Fighting in and around Najaf has been particularly fierce and US special forces soldiers have been kept busy by the Mahdi Army amid several failed attempts to arrive at a peace deal.
On a recent day, a cloud of dust billowed from the approach road to the occupation base in Najaf. As an American sentry shouted instructions to open the gate, another US soldier hurriedly pulled back a barbed-wire barricade.
Two 4x4s roared through the entrance of the base.
The windows of the vehicles were blacked out, and portraits of Shia figures including al-Sadr – images that are quite popular with Iraqi Shias – were affixed to the rear doors.
As the vehicles passed through the gate, a staff sergeant radioed ahead to the headquarters to inform them that “Captain Barnes and his special forces team have just re-entered the compound”.
The special forces’ clumsy attempts to camouflage themselves – such as decorating four-wheel vehicles with Islamic religious portraits – have predictably drawn criticism from their regular army counterparts.
One soldier at the Najaf gate suggested that “their ruse might be more effective if the special forces teams weren’t still wearing baseball caps and sunglasses. That is not exactly the standard garb for deeply religious Shias”.
The 4×4 vehicles preferred by US
Additionally, US special forces and many private security contractors have purchased older-model 4x4s from Iraqi taxi drivers.
Although painted in the standard orange and white pattern of the local taxis, the modified 4x4s are still easily spotted by the resistance fighters.
“All they have to do is look for the special GPS [global positioning system] and communication antennas to pick out the Americans,” said Anmar al-Saadi, a former soldier in Saddam’s Presidential Guard.
“The Baghdad airport highway is littered with the remains of these disguised GMCs as proof that they are not fooling anyone but themselves.”
The uniformed occupation forces that perform the role of regular convoy escorts and patrols, however, have long since adopted a “fire first” policy for self-protection.
For their part, Iraqi civilian drivers have learned to remain well behind American vehicles. They no longer risk trying to accelerate past a convoy along a highway’s paved shoulder.
“Things have changed in the past few months, and the Americans have become far more ruthless in their behaviour,” said Yashar, a community leader in Talaffar, a predominantly ethnic Turkmen city.
“We have had 13 civilians killed accidentally by American vehicles or bullets, and now our drivers take no chances.”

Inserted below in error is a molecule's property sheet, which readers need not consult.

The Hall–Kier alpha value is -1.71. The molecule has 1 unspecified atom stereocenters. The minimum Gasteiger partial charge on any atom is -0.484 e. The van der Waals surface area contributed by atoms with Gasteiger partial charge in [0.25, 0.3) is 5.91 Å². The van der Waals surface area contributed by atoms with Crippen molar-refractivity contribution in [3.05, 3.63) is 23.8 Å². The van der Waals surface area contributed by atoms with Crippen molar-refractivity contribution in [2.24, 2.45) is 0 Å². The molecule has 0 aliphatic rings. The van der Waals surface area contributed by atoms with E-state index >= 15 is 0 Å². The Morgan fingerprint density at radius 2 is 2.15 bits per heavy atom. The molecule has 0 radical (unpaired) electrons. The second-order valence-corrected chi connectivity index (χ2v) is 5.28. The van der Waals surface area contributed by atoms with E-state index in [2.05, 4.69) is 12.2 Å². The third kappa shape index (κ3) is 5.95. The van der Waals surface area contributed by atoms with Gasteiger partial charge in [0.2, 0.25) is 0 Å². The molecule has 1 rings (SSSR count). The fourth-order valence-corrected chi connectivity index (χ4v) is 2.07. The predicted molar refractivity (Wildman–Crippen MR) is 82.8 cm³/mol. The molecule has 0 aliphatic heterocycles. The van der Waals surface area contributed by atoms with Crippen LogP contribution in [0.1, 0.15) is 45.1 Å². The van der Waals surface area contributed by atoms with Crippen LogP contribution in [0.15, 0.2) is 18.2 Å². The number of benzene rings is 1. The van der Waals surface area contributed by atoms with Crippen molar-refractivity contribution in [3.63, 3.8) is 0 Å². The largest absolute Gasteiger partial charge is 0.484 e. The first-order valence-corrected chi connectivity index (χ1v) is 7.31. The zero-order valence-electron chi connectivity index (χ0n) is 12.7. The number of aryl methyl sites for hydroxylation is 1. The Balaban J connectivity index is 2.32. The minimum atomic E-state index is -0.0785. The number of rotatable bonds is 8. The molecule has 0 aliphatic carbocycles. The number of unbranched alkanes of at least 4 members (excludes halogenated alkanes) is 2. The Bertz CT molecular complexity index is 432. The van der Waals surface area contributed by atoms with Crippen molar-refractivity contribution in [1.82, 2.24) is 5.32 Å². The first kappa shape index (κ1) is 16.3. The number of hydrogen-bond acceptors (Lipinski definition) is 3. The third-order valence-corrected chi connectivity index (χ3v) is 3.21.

Associating with the occupation
US troops are also taking no chances when it comes to trusting the loyalty of the newly formed Iraqi police and army units.
When the resistance’s escalation of attacks occurred in April, an estimated 40% of Iraqi security personnel simply went home and refused to fight while another 10% turned their guns on the US-led occupation.
“We watch the ICDC [Iraqi civil defence corps] very carefully now since our quick response team caught one of their detachments firing mortars at our air base,” said a Canadian maintenance contractor stationed in Mosul.
“They arrested the culprits, but ever since there has been some tension between the ICDC and US soldiers.”
With the Iraqi resistance targeting and capturing an increasing number of foreign nationals, local drivers and shopkeepers have become afraid to even be associated with international clients.
During my previous visits to Iraq this was not an issue, but on this trip my driver frequently requested that I pretend to be asleep in the back seat so as not to attract attention.
Despite our precautions, on 6 June, as we drove along the Najaf-Baghdad highway, we were followed closely for several kilometres by a grey minibus.
Although we managed to lose the vehicle in heavy traffic and subsequently dismissed our fears as groundless, we later learned that a film crew from Aljazeera was ambushed on that same stretch of highway just 20 minutes after our passage.
The attack was reported in the news as a drive-by shooting from a grey minivan.
The resistance has also stepped up reprisal attacks against Iraqis they regard as collaborating with occupation forces or providing them with intelligence.
On highways Iraqi drivers avoid
“When the US troops first came to Talaffar, the Turkmen citizens were very happy to see them because it meant that the terror of Saddam had ended,” explained Yashar.
“However, things have steadily worsened and the resistance is now very active in Talaffar.”
As a result of the escalating attacks against their personnel and facilities, in mid-May the occupation consolidated its position by withdrawing all US troops to the air base located some five kilometres outside this northwestern Iraqi city.
“No local driver will take you to the American camp,” said Yashar. “First because they fear being shot by US troops as they approach the gate. But more than that, they know the resistance is constantly observing the Americans.
“To meet them means that the resistance will kill the driver upon his return home,” he said.